Eye tracking has been used extensively to investigate student understanding of graphs in physics. For example, an early study investigated the link between spatial visualization ability and solving kinematics problems and interpreting kinematics graphs (Kozhevnikov et al., 2007). Madsen et al. first analyzed how visual attention differed between those who answered correctly and incorrectly introductory physics problems (some of which contained graphs), and in the subsequent study, they investigated the effects of visual cueing on students’ eye movements and performance on similar problems (Madsen et al., 2012, 2013). Kekule (2014) also explored the differences in the visual attention of students who solved correctly and incorrectly questions with kinematics graphs. Several studies examined students’ eye movements while they were solving questions probing their understanding of graph slope and area under a graph (Susac et al., 2018; Klein et al., 2019a,b; Brückner et al., 2020). Furthermore, the identification of graphs that describe certain physical phenomena was investigated for students who were divided by their physics teacher into one of three groups according to their success in physics classes (Skrabankova et al., 2020). A recent study explored how students extract information from complex graphical displays of information such as the Hertzsprung-Russell diagram (Langendorf et al., 2022).

Research has found that the processing of information conveyed through graphs is complex and can take a significant amount of time to extract the necessary information (e.g., Susac et al., 2018; Klein et al., 2019a). Eye-tracking studies have also shown that experts and non-experts have different strategies for solving items that contain graphs and that students generally struggle with interpreting and analyzing graphs (e.g., Madsen et al., 2012; Susac et al., 2018; Klein et al., 2019a). One area where students have particularly been found to have difficulties is in conceptual understanding and calculation of the area under the graph (Susac et al., 2018; Klein et al., 2019a). Improving students’ understanding and ability to interpret and analyze graphs is an important area of focus in physics education, and the use of eye tracking can help researchers and educators better understand how students approach these items and how they can be supported in their learning.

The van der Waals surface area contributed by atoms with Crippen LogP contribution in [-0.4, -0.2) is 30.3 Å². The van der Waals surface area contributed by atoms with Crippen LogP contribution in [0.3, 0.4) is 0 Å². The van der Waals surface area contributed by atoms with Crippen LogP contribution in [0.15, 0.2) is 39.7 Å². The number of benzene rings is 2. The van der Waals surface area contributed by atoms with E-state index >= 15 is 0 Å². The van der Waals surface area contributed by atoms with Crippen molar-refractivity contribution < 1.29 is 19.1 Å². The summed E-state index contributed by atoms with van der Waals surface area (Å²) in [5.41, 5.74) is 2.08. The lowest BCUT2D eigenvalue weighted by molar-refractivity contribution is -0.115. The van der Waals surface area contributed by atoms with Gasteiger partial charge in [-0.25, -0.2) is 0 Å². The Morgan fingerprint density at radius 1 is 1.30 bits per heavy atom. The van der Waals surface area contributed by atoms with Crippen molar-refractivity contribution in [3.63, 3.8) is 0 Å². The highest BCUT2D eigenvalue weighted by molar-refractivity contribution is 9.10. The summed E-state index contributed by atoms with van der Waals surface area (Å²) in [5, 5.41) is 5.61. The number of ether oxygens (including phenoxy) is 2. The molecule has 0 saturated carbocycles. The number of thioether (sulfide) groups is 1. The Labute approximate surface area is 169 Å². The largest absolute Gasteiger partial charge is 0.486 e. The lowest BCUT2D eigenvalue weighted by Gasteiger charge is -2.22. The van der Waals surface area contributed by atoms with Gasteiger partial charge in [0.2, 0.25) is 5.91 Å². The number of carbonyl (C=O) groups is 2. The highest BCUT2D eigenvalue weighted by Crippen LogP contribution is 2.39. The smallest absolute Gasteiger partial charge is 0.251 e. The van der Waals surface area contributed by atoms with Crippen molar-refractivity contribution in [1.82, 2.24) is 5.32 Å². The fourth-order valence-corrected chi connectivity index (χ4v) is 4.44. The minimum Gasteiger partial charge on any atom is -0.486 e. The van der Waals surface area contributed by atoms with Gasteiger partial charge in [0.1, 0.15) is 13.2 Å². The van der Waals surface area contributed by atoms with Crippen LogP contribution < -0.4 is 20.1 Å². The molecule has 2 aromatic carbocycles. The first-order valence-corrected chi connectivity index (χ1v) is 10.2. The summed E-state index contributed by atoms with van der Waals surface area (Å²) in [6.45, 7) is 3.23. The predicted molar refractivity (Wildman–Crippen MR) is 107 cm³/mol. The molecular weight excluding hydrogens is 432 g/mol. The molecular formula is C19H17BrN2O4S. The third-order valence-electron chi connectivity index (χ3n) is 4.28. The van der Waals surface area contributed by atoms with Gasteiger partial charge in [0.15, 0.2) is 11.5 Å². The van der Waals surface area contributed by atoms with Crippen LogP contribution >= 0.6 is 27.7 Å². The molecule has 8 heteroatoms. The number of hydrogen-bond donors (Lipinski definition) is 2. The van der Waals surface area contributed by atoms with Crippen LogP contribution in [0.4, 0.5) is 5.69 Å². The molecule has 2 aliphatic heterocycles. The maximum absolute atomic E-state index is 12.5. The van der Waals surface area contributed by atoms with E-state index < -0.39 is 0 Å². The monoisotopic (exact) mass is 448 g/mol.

In addition to examining the use of individual representations, such as texts, graphs, pictures, equations, etc., and comparing their effectiveness, it is also valuable to investigate the use of multiple representations in STEM teaching and learning more broadly. Research in this area can help educators understand how to effectively integrate different representations to support student learning. Eye tracking can be a useful tool for studying the integration of information from different representations, as it allows researchers to track how students use and process multiple forms of information while solving problems (Rau, 2017). Multiple representations can positively affect learning by providing learners with different ways to approach and understand concepts, but too many representations can also lead to confusion and hinder the learning process.

In a recent study, Wu and Liu (2021) found that students with higher prior knowledge had a greater number of eye-movement transitions between representations compared to those with lower prior knowledge. Van Gog et al. (2005) reported some expertise-related differences in electrical circuit-troubleshooting performance while Kekule and Viiri (2018) found differences in the way that students who solved items correctly and incorrectly used different representations. These differences depended on the specific type of representation and the item at hand. For example, students who correctly solved items involving graph representations tended to look at the entire area of the graphs, while those working with motion map representations focused on individual points. Motion map representations depict the motion of an object over time, with each mark on a horizontal line indicating the position of the object at a specific point in time. Ibrahim and Ding (2021) also found that the integration of information from a diagram and text depended on the type of problem being addressed. Overall, the use of multiple representations in physics teaching and learning can be beneficial, and eye tracking can provide valuable insights into how students process and integrate information from different forms of representation.